Brazil is playing an increasingly important role in global digital policy. Recent events continue to shape Brazil’s position on many issues, including political developments in reaction to the NSA leaks, its bilateral relations with the United States, news about the deployment of a BRICS-only undersea cable, and its renewed ability to influence the global Internet governance (IG) regime. Is Brazil then leading a new revolution in global digital policy.
[Update] The digest and webinar recording are available here.
DiploFoundation and the Center for Technology and Society of the Getulio Vargas Foundation of Brazil (CTS/FGV) will present a just-in-time webinar addressing the latest development in digital politics. Our speakers, Marília Maciel, director of the Center for Technology and Society of the Getulio Vargas Foundation (CTS/FGV), and Diego Canabarro, doctoral student in IG at the Federal University of Rio Grande do Sul and visiting researcher at the University of Massachusetts, will explore among other issues:
Whether the Brazilian president’s cancelled US visit is a sign of dissatisfaction? Will this impinge on Brazil's bilateral relations with the USA?
How will the NSA disclosures impact Brazil’s political and regulatory landscape?
Will the latest developments influence Brazil’s strong support of multistakeholderism? How will it influence global digital policy?
What developments can we expect from initiatives in South America, and joint initiatives with Russia, India, China, and South Africa?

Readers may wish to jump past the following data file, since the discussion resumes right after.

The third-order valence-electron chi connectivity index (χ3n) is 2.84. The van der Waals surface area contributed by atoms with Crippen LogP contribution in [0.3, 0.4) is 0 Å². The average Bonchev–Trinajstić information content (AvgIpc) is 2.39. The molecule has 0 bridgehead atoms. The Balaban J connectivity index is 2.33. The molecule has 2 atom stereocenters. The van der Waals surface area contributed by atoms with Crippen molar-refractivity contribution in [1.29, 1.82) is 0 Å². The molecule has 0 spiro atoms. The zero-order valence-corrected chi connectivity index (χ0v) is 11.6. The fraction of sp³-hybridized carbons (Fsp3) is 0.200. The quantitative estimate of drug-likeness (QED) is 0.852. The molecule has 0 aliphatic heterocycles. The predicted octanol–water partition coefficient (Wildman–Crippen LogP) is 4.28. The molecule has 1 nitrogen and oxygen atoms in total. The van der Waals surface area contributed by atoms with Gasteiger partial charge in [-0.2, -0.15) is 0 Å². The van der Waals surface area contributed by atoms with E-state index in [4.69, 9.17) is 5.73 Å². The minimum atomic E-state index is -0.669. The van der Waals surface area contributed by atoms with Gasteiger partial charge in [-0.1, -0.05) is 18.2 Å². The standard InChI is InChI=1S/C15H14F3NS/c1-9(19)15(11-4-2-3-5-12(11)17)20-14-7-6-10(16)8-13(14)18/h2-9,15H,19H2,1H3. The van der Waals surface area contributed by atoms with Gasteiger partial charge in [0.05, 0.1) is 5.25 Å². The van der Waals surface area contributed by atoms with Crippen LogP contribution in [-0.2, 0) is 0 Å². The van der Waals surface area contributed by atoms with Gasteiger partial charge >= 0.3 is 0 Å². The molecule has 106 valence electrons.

Join us on Thursday, 26th September, at 13:00 GMT for our not-to-be-missed September IG webinar. Webinar participants will be able to discuss the topic with our speaker. Other special guests may be invited to the webinar. Attendance is free; registration is required.
Brazil is no newcomer to global policy-shaping. In the Internet governance (IG) arena, it has fostered the development of IG principles; expressed great support for the IGF; advocated for a less US-centric approach to governance, and an independent ICANN; proposed the much-discussed ‘seventh opinion’ on the role of governments during the recent World Telecommunications Policy Forum; and hosts CGI.br, a national multistakeholder model for IG.
Brazil has now made concrete proposals related to the regulation of the Internet, including controversial amendments to the current text of the Civil Rights Framework for the Internet (Marco Civil). It has also looked for concerted political actions: in South America, UNASUR’s infrastructure council has been tasked by member countries to promote the development of regional connectivity and technology. The cancellation of the Brazilian president’s visit to the USA, following allegations of surveillance of the president’s personal communications and that of a national oil company Petrobras, has generated shockwaves.